A surprise was waiting for me when I went to check on the Great Horned Owls yesterday evening, and of course I wanted to inform you about that at once, but unfortunately, Blogger was down for a very long time - the "fallen" owlet that had been taken to the Bird Rescue Center last week's Wednesday was back!!! I had thought that they would release it when it was much bigger, but I guess that it was worth a try to reunite it with his family. Thus, it can learn all the life skills it will need to survive from its mom.
It was sitting in this tree and was obviously quite tired - and hungry, I think. It was released the night before and it seems that Mama Owl hadn't fed it yet. I was a bit worried that its parents would not accept it back to the family. Here's a look through our spotting scope:
Yep, with a good point-and-shoot camera you can take decent pictures through a spotting scope! We let a woman with her iPhone take a picture this way and that one turned out nice as well. So if you ever have a chance to do that, give it a try.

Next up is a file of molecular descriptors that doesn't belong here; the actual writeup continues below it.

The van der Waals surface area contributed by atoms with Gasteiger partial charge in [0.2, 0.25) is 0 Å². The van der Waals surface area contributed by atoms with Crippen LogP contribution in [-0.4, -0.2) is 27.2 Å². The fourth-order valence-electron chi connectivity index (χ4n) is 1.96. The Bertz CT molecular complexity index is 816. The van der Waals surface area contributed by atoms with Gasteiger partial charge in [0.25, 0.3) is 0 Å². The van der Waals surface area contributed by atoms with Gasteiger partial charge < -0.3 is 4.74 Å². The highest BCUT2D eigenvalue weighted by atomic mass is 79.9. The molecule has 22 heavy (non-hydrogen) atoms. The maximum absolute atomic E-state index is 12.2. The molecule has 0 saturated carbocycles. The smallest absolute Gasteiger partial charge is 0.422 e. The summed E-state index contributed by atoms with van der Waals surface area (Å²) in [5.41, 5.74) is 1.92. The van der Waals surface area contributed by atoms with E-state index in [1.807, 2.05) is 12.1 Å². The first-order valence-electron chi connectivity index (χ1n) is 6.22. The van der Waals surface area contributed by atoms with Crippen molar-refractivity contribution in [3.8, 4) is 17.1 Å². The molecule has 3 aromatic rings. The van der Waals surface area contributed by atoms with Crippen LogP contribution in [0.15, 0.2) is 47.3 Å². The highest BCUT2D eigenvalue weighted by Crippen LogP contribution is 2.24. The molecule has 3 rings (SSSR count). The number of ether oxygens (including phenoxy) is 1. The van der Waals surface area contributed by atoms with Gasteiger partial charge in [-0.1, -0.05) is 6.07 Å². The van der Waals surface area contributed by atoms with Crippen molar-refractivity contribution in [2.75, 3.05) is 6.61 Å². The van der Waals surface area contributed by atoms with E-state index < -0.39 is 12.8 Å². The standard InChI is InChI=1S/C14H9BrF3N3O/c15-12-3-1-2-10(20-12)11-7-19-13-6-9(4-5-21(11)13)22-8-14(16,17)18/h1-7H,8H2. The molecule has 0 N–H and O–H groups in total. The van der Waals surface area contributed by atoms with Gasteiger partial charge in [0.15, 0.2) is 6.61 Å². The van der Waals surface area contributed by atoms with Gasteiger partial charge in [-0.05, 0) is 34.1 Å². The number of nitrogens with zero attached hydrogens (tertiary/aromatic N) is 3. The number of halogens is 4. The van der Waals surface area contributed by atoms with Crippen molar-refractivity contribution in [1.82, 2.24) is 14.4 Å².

Mama Owl and the other owlet were still perching on the eucalyptus tree, their "home tree".
With the half moon behind the tree I thought it was worth a shot, even though it didn't turn out very well. But moon and owls just go together, don't they?
This morning I returned to see how the rescue owlet was doing. I was hoping that Mama Owl would take it in again.
I had a hard time finding the owls except for the dad who was sitting in his usual spot. Then I discovered Mama Owl and one of the owlets who turned out to be the bigger one, not the rescued one. That one I spotted a little bit later high up in a redwood tree. It was hopping around, jumping from branch to branch, spreading its wings - and then it lost its balance... oh dear... was there another drama unfolding?
It was hanging upside down, flapping its wings until it lost its grip and trundled down - to the next branch where it flipped and sat upright again. Thank heaven! It's not that easy to fall down a redwood tree because of all its branches that are in the way - inconvenient for us photographers, but a life-safer for owls. I prefer it that way.
The owlet finally moved closer to the trunk of the tree where it seemed to settle down - and shortly after that Mama Owl came over and perched nearby, only three feet away. So she does care for her lost baby. It was good to see that.